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Aaron Michael Davies
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On the eve of the 40th anniversary of the Gay Rights Movement, the film explores the drama, struggle and enduring legacy of the first-ever gay play and subsequent Hollywood movie to successfully reach a mainstream audience. Beloved by some for breaking new ground, and condemned by others for reinforcing gay stereotypes, The Boys in the Band sparked heated controversy that still exists four decades later. Written by
Other than the original New York production of the original play, there was also a West End, London, England engagement, with most of the original New York cast, at Wyndham's Theatre, and two separate US national touring companies, one for the eastern United States, and one for the western United States. See more »
The parts of this movie that tell about the gay world before and after the production of the play and then the movie The Boys in the Band - and the broad range of reactions to them within the gay world - are interesting and meaningful. Unfortunately, those parts make up something less than half of the movie.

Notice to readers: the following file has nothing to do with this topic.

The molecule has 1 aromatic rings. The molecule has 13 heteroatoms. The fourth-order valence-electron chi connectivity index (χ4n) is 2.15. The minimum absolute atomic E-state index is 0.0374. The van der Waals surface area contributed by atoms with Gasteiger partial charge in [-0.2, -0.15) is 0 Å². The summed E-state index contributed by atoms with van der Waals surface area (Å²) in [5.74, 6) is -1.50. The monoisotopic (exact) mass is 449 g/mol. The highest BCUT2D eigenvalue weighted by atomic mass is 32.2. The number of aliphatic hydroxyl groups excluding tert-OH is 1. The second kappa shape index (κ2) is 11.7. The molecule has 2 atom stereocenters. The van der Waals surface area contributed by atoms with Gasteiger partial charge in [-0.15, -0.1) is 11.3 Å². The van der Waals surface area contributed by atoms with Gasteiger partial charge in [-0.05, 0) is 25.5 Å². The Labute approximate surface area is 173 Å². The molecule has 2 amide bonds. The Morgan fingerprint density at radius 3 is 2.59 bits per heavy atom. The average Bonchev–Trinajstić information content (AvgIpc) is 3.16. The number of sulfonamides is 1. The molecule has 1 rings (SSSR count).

Most of the movie is about Mart Crowley, who wrote the play, and he's whiny, self-centered, and not interesting at all. With the luck that guy had - a pampered Southern Belle who somehow became the toast of Hollywood and Natalie Wood's best friend and then wrote a groundbreaking play despite his total lack of interest in anything or anybody but himself - he should be thanking God instead of whining.
I can think of many things I'd rather do with an hour than spend it watching and listening to Mart Crowley. The other parts of this movie really are interesting though, and they make the Crowley parts just bearable. Celebrity queens may love the Crowley parts even though I didn't.
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